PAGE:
more news about fires

Protect your home against the Texas wildfires
— reported by KHOU CBS Channel 11(1)

Wildfires are still burning across Texas as the fire danger from dry weather grows worse.

The numbers clearly prove it, with 200,000 acres charred and 115 homes destroyed just since Sunday.

One of the hot spots Tuesday night is in Eastland, where flames have raced across 35,000 acres, about 125 miles west of Dallas.


There are simple things you can do to protect your home before fire comes:

– First clean roof surfaces and gutters. Make sure that all pine needles, leaves and branches are cleared out and disposed of safely. Anything that’s fallen from the trees is simply tinder now.

– Create a firebreak around all structures, including home and fences. Clear between 1 foot and 18 inches around the house and fences.

“Try to keep everything basically as far away from your house as possible. I know a lot of people like to have the woods up close but from a safety standpoint if you can clear everything back it helps us,” said Chief Berg.

– Also make sure that all combustibles are kept away from structures such as picnic tables, firewood and any other debris. That helps creates a defensible space for firefighters.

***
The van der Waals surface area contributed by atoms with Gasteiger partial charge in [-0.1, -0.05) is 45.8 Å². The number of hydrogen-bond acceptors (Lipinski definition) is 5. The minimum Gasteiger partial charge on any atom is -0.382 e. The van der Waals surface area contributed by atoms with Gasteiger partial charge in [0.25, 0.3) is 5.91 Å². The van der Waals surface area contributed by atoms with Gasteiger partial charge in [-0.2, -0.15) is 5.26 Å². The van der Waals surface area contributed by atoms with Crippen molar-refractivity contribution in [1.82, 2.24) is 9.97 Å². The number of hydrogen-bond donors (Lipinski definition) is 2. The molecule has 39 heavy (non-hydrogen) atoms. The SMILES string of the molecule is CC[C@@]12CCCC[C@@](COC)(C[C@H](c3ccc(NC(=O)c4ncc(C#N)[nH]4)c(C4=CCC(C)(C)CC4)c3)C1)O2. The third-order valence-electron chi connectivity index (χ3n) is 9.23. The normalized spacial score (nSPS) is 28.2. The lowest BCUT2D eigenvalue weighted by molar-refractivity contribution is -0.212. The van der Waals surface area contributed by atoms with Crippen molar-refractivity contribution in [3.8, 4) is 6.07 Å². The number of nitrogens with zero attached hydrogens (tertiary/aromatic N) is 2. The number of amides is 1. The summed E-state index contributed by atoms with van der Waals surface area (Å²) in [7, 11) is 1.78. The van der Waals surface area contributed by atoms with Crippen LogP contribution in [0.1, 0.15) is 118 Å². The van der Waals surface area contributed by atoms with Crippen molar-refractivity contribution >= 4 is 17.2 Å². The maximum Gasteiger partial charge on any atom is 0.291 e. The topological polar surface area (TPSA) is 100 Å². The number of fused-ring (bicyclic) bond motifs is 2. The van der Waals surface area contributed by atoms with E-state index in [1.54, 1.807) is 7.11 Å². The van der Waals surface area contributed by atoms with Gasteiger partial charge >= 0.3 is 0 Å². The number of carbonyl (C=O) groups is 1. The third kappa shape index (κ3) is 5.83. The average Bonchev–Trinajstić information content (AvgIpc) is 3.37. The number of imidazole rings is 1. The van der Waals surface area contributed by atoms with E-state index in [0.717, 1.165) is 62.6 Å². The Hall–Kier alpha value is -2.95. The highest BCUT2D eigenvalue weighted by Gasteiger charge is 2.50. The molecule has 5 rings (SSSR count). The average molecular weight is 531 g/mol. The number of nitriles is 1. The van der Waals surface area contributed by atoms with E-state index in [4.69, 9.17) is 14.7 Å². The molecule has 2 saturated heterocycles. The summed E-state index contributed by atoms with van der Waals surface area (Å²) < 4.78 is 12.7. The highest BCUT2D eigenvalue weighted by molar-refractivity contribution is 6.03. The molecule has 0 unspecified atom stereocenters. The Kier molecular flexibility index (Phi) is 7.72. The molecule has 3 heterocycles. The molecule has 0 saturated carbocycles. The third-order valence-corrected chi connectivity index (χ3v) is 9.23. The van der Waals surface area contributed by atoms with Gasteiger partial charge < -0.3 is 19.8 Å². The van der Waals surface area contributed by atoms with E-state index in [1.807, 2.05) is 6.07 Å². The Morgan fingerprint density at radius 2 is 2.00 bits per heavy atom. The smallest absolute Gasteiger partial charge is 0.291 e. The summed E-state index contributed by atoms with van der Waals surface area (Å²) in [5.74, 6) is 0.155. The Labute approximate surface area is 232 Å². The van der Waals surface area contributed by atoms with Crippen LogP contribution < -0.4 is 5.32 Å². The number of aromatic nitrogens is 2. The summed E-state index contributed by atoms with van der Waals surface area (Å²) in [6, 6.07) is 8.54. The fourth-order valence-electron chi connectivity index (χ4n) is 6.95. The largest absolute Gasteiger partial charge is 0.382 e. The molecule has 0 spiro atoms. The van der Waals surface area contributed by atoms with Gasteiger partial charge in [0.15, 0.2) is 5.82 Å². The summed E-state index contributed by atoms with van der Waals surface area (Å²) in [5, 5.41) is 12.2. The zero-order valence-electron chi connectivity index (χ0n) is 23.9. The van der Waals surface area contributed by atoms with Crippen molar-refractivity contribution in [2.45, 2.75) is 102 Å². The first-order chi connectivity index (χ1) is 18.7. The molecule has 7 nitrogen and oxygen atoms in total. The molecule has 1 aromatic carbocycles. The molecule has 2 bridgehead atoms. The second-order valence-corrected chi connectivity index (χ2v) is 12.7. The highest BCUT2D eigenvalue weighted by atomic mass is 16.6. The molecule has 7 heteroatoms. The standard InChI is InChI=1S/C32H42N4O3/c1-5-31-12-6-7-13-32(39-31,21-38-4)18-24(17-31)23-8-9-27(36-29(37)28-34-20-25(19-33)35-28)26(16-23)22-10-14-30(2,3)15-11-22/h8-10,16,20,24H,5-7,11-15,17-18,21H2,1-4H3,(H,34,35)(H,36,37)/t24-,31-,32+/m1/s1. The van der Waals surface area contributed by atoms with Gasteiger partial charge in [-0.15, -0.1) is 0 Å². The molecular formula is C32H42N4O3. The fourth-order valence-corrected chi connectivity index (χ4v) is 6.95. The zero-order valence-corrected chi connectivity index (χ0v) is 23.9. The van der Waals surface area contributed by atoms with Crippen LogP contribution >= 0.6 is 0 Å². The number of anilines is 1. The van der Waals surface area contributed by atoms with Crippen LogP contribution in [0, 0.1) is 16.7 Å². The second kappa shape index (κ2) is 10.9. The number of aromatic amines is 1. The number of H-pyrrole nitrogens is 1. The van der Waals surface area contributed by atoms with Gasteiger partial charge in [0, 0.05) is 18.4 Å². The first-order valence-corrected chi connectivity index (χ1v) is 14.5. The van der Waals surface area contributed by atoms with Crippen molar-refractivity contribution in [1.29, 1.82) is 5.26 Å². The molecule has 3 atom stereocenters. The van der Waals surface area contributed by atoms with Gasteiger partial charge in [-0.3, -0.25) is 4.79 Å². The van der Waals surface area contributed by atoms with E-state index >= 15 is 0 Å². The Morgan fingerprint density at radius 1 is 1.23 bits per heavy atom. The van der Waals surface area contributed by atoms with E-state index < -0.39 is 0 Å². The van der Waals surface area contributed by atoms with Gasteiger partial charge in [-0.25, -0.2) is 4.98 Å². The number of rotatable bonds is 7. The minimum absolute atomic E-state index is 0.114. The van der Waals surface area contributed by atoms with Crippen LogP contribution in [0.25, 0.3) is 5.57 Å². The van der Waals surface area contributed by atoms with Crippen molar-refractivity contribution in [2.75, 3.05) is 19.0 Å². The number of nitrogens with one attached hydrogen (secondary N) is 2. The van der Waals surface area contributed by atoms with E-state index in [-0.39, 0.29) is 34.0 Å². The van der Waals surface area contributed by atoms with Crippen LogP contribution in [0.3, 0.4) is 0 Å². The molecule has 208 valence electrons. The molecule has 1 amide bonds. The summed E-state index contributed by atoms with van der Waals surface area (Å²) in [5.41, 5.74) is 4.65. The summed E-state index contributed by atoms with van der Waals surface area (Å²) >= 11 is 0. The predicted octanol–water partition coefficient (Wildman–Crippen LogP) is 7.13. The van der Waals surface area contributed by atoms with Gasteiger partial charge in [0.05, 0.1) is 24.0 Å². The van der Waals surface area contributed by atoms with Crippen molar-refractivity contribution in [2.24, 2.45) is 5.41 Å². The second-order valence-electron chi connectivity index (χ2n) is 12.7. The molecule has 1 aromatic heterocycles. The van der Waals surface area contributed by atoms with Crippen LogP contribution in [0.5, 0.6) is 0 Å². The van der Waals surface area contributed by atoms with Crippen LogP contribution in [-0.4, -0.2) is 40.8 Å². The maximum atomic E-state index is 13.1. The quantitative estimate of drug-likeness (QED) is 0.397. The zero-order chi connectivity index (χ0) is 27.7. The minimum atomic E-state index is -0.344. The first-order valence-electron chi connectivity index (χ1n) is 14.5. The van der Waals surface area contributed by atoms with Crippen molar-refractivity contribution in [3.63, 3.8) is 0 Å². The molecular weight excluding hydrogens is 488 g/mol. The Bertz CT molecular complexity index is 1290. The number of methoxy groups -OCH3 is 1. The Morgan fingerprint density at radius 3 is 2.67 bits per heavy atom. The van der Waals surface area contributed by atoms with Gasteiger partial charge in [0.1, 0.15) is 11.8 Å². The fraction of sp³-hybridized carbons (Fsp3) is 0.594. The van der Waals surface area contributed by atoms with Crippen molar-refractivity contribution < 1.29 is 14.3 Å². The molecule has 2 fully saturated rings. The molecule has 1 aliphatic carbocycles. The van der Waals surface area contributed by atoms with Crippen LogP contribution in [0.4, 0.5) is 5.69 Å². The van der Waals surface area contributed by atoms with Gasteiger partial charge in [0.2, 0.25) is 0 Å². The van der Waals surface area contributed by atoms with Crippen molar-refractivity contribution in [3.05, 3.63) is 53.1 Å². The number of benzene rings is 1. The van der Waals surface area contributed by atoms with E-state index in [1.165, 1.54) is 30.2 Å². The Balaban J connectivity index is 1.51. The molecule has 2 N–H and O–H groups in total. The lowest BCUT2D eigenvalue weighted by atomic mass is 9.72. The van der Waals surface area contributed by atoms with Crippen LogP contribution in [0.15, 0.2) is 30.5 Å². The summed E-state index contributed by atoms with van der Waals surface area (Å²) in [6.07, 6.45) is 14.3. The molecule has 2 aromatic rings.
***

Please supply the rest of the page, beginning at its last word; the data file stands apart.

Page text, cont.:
– Check your trees and trim branches away from chimneys and remove branches below 15 feet.

Stay prepared.


Blazes mostly contained across Texas
— reported by the Houston Chronicle(2)

Firefighters throughout Texas continued checking major blazes that appeared mostly contained late Tuesday as the threat of flare-ups and new fires lingered with the windy and dry conditions.

They had contained 60 percent of a fire west of San Angelo that had scorched about 40,000 acres in Irion and Reagan counties. A 6,000-acre blaze in Erath County that had become active and was threatening about seven homes earlier in the day had also calmed by Tuesday night, the Texas Forest Service said.


Otherwise, the largest among the nearly 60 blazes that erupted Sunday were contained. There were no deaths reported in those fires. Since December, grass fires have killed three people, burned more than 250,000 acres and destroyed at least 250 homes.


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  1. KHOU CBS Channel 11 requires a free registration.
  2. Houston Chronicle links expire after a few days because they’re archived. If you want to access these articles after that, you either have to be a subscriber or go to the Houston Public Library and access the database using your Library Power Card.

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